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COVID-19: what are the key implications for boards and corporate disclosure?

Company directors need to be proactive about new risks, such as coronavirus (COVID-19). What should directors be considering in order to mitigate the risks to companies caused by COVID-19 and to meet their disclosure obligations?

COVID-19 has already had a significant impact on many Australian companies, as evidenced by the Australian stockmarket falling almost 10% from its recent highs. 

As the pathogen continues to spread, it raises a number of issues for company directors and may trigger disclosure obligations for ASX-listed companies. In light of this, ASIC Chairman James Shipton recently told the Australian Financial Review that the corporate regulator was “monitoring corporate contingency plans in case the virus spread locally and was checking that listed companies were disclosing to investors any material impact on their profits.” 

Directors’ duties and contingency plans 

In a world where the risks faced by a company are constantly changing and new risks such as COVID-19 emerge, directors need to constantly assess the foreseeable risk of harm to a company, including non-financial risks such as reputational harm and compliance with laws, to satisfy their directors’ duties. This includes testing risk frameworks periodically to ensure their practical effectiveness.    

COVID-19 presents companies with a number of possible financial and non-financial risks, such as:

  • lower customer numbers and revenue, particularly for industries such as travel and tourism;

  • supply chain disruption and changes to business operations;  

  • impact on contractual arrangements, including implications under force majeure clauses and financial covenants; and

  • compliance with specific laws and regulatory obligations, including employment, health and safety laws.

Boards and management teams will need to understand the impact of COVID-19 risks on their business and, where relevant, develop and implement contingency plans. For example, consideration should be given to the following areas: 

  • Supply chain disruption: Supply chains will be a particular focus given that many Australian companies rely on suppliers from China and other countries which have been heavily impacted by COVID-19. While a number of laws already require companies to understand and mitigate certain risks in their supply chains and operations, COVID-19 puts a further spotlight on the need for companies to understand their supply chains and to consider alternative supply arrangements. In particular, companies which are reliant on single supply sources are likely to be more exposed and will need to consider supply chain diversification and other contingency plans. The impact of supply chain disruption may also have flow on consequences for a company’s ability to meet its obligations to customers. Boards will need to carefully assess these risks and possible mitigation options, including the ability to rely on force majeure clauses.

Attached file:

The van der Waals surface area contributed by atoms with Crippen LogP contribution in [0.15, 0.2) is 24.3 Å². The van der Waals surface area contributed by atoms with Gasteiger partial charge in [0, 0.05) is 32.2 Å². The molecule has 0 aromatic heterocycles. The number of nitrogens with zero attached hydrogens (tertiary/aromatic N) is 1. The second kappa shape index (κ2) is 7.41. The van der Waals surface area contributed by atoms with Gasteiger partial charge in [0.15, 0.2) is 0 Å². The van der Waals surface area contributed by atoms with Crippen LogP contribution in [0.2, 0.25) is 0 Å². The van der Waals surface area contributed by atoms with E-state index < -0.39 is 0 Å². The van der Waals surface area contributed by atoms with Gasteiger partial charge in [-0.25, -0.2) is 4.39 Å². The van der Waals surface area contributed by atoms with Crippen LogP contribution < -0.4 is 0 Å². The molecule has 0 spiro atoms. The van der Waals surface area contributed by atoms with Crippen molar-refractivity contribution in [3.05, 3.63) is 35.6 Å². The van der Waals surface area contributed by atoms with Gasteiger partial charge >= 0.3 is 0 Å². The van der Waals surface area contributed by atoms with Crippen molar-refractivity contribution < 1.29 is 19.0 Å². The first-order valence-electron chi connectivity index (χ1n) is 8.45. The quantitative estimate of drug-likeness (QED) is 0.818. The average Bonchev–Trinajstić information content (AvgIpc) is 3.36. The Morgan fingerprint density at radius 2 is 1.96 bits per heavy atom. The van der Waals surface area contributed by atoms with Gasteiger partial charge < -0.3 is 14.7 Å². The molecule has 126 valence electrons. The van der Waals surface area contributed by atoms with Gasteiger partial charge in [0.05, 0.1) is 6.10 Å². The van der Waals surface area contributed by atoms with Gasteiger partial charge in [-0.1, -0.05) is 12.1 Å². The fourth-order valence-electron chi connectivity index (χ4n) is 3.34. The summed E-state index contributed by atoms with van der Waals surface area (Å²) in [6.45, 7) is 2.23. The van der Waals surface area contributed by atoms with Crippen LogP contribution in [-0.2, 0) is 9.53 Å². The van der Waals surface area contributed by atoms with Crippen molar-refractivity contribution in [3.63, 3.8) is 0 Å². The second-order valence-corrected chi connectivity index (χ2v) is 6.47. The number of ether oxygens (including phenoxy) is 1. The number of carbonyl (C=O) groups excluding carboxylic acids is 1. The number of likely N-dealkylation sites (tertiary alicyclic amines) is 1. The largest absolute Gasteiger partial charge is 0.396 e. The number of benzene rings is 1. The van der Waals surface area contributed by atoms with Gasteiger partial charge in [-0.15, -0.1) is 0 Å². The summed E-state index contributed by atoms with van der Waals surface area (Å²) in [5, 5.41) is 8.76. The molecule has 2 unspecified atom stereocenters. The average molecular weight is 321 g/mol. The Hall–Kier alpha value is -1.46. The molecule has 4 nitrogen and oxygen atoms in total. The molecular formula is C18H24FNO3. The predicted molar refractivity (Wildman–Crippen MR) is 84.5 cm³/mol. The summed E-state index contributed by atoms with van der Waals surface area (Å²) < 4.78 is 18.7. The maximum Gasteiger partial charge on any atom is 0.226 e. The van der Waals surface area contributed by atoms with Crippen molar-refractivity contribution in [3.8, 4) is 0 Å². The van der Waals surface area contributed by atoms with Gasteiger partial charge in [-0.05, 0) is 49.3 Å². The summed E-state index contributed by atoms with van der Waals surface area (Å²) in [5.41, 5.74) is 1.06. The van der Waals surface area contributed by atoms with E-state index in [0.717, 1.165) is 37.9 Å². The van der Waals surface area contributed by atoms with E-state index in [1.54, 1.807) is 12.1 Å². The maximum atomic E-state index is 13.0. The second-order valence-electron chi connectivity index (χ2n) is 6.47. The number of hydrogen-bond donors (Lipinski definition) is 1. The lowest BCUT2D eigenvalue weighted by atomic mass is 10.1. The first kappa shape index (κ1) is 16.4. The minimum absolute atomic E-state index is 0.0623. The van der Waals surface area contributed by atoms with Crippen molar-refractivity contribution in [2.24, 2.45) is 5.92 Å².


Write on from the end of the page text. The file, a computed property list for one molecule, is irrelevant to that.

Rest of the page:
• Financial covenants and liquidity considerations: The potentially significant business interruptions caused by COVID-19 are unlikely to relieve companies from their repayment obligations under facility agreements and may even trigger events of default. Directors will need to pro-actively consider the liquidity position of their companies and the implications of the outbreak under applicable financing arrangements.

  • Compliance with health and safety and other laws: Whilst companies will of course continue to place priority on protecting the health and welfare of their staff, there are also a number of ways that COVID-19 could lead to a breach of obligations and/or reputational damage for a company - for example, where a company fails to take adequate steps to ensure the safety of its employees from exposure to the pathogen. This could have flow-on consequences for directors, particularly in light of recent court decisions which have adopted the ‘stepping stones’ approach where directors may breach their duties if they expose the company to the risk of prosecution, liability or reputational damage.